This is a good shot of the front of the hood for the velomobile after it has been fiber glassed and  puttied out with a micro-balloon and resin mixture.  This putty mixture is used to fill the weave of the fiberglass cloth.  Once this had cured for a couple of days I was able to start sanding on it.  I am more than happy to get the hood glassed as the Styrofoam is very easy to dent or damage before fiber glassing.

 Another view of the hood with the second coat of resin mixture freshly applied.  Several coats of the resin mixture are needed to fill the little voids and pits in the surface that I found after sanding the first coat.  But with each new coat less and less is needed to cover the surface of the hood.  Another thing that is nice now is that the part is getting more and more of the pink covered up.  Makes me feel like I am accomplishing something at least.     
  I will be happy to go to the next step of putting primer on the hood and then more sanding. This is where the imperfections really show up and I can start working on making it as smooth as glass. Like I said in an earlier post. I see lots and lots of sanding in my future but the work will be worth the effort when it comes time to prime and paint the velombile.

This photo of the velomobile is new though it looks very similar to previous photos that I have had on the blog over the past few months.  The big difference is that the cowling or blister behind the cockpit has now been fiber glassed. YAY!  I was happy to be able to get the garage warmed up enough to get just this portion of the velo body glassed and looking like something.  You can see that this part of the body now is starting to be transformed into a white color similar to how the hood looks. 

The body looks kind of strange without the hood in place but it is necessary for now while I am working on the hood to get it into shape for the next step in the build.  Once I have the hood the way I like it I can start doing the body work on the velo to match up the body to the hood and continue working on the fiber glassing on the body.  

I also took this shot a couple of days ago to show everyone how the front headlight assembly looks mounted to the underside of the hood.  This is the correct orientation that the hood would be in once it is remounted to the velomobile body.  Kind of looks like some kind of space gun but the light worked out very well no matter what it looks like and that is a good thing. 
  So that is where I am at today on the project.  It is slow going at times. But like anything that is this big as far as projects are concerned is better to take it slow and steady than try and rush.  Besides there is way to much snow outside my house now to even think about driving it so slow and steady is the plan of action at this point.   Have a good one, keep tinkering, and stay warm!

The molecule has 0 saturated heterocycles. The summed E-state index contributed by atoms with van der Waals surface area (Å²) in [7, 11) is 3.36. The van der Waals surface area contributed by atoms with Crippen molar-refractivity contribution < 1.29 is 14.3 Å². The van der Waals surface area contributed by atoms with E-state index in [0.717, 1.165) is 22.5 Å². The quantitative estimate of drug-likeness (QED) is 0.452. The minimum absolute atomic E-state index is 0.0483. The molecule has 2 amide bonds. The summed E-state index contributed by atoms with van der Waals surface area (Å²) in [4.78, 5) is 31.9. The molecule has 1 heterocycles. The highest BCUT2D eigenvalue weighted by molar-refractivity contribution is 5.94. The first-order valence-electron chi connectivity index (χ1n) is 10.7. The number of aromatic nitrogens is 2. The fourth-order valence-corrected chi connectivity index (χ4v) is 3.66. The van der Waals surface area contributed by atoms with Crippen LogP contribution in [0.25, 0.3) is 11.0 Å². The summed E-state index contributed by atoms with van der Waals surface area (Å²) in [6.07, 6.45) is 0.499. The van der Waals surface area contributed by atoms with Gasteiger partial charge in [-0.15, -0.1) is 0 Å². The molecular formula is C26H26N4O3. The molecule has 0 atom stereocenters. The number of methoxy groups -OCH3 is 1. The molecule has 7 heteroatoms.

Wednesday, December 4, 2013

TerraTrike Velomobile Headlight Mounting, Wheel Caps And Hood Lock

Great progress over the past couple of days with all that I want to show you today.  I have managed to install the new headlight assembly into the front hood of the velomobile, work out the locking setup for the hood and create new wheel cover center caps!  Now I can catch my breath and show you what I've put together for this post.  We'll start with the mounting of the new headlight assembly into the hood of the velomobile.

 This is a photo of the front hood for the velomobile.  I took a piece of painters tape and marked off where the underside of the bracing is in the assembly.   The oval circle is where I needed to cut and I did not want to end up cutting through the front cross brace.

Here you can see where the tape is in relation to the cross brace. 

 Using a Dremel tool with a carbide blade and a sanding drum it was an easy task to cut the hole to match my drawing. 

 The underside of the hood took a bit longer as I needed to cut through the next cross brace and two sections of the center brace to allow room for the headlight enclosure.  I had to be extra careful not to grind to deep into the area where the center brace was as there is no fiber glass covering the outer skin yet.  It would have been a pain to have to patch a hole I never wanted in the first place with this part of the job.